Emphasis on the Artistic
It is tempting to see Swiss Swiss Democracy in terms of Rancière’s concept of political art, balancing, as it were, on a tightrope between autonomy and heteronomy. However, Hirschhorn remains too much within the safe boundaries of art, that is to say, on the autonomy side of the tension arc. 4 In spite of all of Hirschhorn’s rhetoric in the context of Swiss Swiss Democracy about artistic courage – he said, for instance, that ‘an artist needs to be able to make a wild gesture, be courageous5 – one might wonder how much courage it took to organize, in a cultural centre in Paris (albeit Switzerland’s), an art event that explicitly does not want to define itself as political. Would it not have been more daring to act, on the contrary, in a more explicitly, deliberately political way and to devote attention, in addition to the artistic programme, to activist matters such as organizing opposition to the extreme right in Switzerland? Even when we evaluate Hirschhorn’s ‘making art political’ using criteria such as those presented by Rancière, namely in terms of a tension-filled negotiation between autonomy and heteronomy, does his ‘method’ ultimately not come up short? Through the constant emphasis on the artistic character of the event – with the emphasis on non-participation, the rejection of any political-strategic calculation, etcetera – does the discussion about the tension between art and politics, between autonomy and heteronomy, not come out too much in favour of autonomy? In short, does Hirschhorn not stay on the safe side of the line between art and politics, instead of pushing this envelope, crossing the line or questioning it, which would have been a much ‘wilder gesture’?
After all, Hirschhorn’s constant emphasis on the artistic made it relatively easy for the political establishment to criticize his action as art (indeed as ‘bad art’) and dismiss it as a one-man action by an eccentric, media-obsessed artist. Had he anchored the action in a political movement, this would have been much more difficult already. Had the illusion simply been created that this action was merely the top of the iceberg of a widespread, popular resistance against the extreme right in Switzerland – a strategy that the Slovenian avant-garde group Laibach, for instance, successfully employed in 1980. communist Yugoslavia6 – it could not have been so easily ignored or dismissed as ‘harmless art’.
Hirschhorn’s emphasis on the artistic character of his protest action meant that he primarily reached an art audience. This marked the whole action as ‘preaching to the choir’. Nor did Hirschhorn push the envelope in terms of his audience. Christoph Schlingensiefs, for instance, as a form of resistance against the rise of the extreme right in Austria, organized a ‘Big Brother’ show in Vienna in 2000 with his action Bitte liebt Österreich. Because of its populist genre and its presence in the public space, he reached an audience that did not automatically identify ‘the right’ as the ultimate evil that must be eliminated.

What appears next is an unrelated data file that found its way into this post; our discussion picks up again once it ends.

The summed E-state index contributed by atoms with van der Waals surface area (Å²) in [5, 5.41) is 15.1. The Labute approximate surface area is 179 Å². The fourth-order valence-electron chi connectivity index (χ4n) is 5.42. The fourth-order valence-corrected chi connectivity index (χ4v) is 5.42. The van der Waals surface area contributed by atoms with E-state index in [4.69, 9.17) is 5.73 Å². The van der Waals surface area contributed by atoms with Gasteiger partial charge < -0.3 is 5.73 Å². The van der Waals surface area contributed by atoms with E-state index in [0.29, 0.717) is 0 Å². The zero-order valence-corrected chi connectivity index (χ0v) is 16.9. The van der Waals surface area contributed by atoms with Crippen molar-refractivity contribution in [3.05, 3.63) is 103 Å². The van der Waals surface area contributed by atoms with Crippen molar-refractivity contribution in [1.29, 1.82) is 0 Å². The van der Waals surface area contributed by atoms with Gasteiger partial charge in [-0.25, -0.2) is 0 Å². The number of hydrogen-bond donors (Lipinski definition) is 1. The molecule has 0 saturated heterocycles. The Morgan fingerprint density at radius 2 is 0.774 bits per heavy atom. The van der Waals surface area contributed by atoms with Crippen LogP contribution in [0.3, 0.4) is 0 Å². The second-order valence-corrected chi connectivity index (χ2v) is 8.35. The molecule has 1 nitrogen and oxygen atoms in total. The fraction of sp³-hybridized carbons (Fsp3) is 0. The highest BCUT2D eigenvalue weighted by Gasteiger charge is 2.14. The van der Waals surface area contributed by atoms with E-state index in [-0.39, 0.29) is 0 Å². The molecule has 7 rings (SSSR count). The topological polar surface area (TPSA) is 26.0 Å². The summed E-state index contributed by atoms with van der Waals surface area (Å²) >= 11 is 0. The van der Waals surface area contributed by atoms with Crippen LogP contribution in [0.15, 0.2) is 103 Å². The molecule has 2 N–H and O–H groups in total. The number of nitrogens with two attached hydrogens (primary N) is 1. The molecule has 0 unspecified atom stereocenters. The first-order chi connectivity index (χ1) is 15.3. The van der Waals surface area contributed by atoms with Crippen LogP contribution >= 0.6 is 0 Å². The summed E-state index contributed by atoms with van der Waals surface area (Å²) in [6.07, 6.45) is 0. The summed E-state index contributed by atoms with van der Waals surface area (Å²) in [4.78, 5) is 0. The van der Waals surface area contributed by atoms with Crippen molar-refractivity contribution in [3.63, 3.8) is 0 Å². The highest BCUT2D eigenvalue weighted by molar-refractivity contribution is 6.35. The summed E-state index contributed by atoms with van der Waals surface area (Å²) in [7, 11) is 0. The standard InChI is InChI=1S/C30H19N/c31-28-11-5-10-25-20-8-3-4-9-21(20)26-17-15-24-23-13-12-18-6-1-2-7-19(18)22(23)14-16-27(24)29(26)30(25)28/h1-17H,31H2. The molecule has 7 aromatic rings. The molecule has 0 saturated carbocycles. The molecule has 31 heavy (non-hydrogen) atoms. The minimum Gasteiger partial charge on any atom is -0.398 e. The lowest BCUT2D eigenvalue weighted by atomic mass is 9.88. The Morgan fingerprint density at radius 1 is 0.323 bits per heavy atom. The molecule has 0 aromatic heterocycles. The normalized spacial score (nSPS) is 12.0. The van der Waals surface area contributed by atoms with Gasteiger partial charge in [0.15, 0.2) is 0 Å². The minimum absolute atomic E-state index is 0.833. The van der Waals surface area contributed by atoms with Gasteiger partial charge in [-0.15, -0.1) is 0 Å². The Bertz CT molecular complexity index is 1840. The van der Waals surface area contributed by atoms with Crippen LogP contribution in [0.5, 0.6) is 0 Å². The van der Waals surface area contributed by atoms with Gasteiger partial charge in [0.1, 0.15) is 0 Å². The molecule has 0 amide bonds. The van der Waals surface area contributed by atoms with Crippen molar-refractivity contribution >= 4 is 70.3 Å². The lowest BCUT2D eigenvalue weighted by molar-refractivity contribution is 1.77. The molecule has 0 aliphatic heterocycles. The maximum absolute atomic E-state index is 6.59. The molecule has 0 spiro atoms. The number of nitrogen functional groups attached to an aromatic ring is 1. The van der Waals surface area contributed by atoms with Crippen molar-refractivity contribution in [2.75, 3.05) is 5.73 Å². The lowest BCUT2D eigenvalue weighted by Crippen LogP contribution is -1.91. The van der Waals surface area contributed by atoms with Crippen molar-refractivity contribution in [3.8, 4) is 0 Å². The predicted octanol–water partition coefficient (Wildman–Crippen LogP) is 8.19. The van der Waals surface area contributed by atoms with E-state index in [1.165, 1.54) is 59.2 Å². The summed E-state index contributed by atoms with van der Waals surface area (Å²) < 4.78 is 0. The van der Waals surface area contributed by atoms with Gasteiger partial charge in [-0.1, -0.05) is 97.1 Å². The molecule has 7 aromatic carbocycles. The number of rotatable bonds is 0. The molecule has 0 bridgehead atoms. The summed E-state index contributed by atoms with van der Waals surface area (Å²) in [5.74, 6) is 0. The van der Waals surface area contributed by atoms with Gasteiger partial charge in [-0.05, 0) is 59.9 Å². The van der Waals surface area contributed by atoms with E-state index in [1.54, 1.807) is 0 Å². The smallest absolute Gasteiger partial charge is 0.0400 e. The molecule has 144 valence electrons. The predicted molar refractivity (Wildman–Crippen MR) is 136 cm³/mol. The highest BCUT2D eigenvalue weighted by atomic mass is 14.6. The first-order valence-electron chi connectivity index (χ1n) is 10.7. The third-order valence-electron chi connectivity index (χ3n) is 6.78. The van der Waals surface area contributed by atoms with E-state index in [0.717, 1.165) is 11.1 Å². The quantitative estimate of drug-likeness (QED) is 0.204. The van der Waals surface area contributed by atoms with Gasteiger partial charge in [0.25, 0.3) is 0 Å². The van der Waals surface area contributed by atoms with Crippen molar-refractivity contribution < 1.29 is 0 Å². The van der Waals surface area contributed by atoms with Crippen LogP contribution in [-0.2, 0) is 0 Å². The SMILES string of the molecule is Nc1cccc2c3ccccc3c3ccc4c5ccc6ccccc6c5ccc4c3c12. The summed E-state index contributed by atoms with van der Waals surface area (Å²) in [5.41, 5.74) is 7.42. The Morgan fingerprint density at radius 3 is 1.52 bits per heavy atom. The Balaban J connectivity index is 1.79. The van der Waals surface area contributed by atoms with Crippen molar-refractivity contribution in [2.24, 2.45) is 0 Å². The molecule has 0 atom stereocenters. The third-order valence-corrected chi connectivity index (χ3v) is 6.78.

Call to Artists
But is Rancière’s sophisticated solution to the problem of the relationship between art and politics in terms of a tension of conflict between autonomous and heteronomous strategies not excessively marked by the trauma that art suffered in the twentieth century? Should his theory not be read against the backdrop of the now dominant view that art under communism and fascism got too close to politics, that with its political passion and enthusiasm it transgressed a critical line that led to the death of art? To maintain the tension between art and politics, between autonomy and heteronomy, could then be seen as a defence mechanism, to prevent its political enthusiasm leading to another catastrophe. When Rancière reproaches certain contemporary art practices such as relational art for no longer believing in a radical transformation of the status quo – he speaks here of a post-utopian condition – does this criticism not apply to Rancière himself?7 Is his sophisticated definition of political art not equally motivated (as in the work of his great opponent, Jean-François Lyotard) by a defensive reaction to the various experimental hybrids of art and emancipatory, utopian politics in the twentieth century?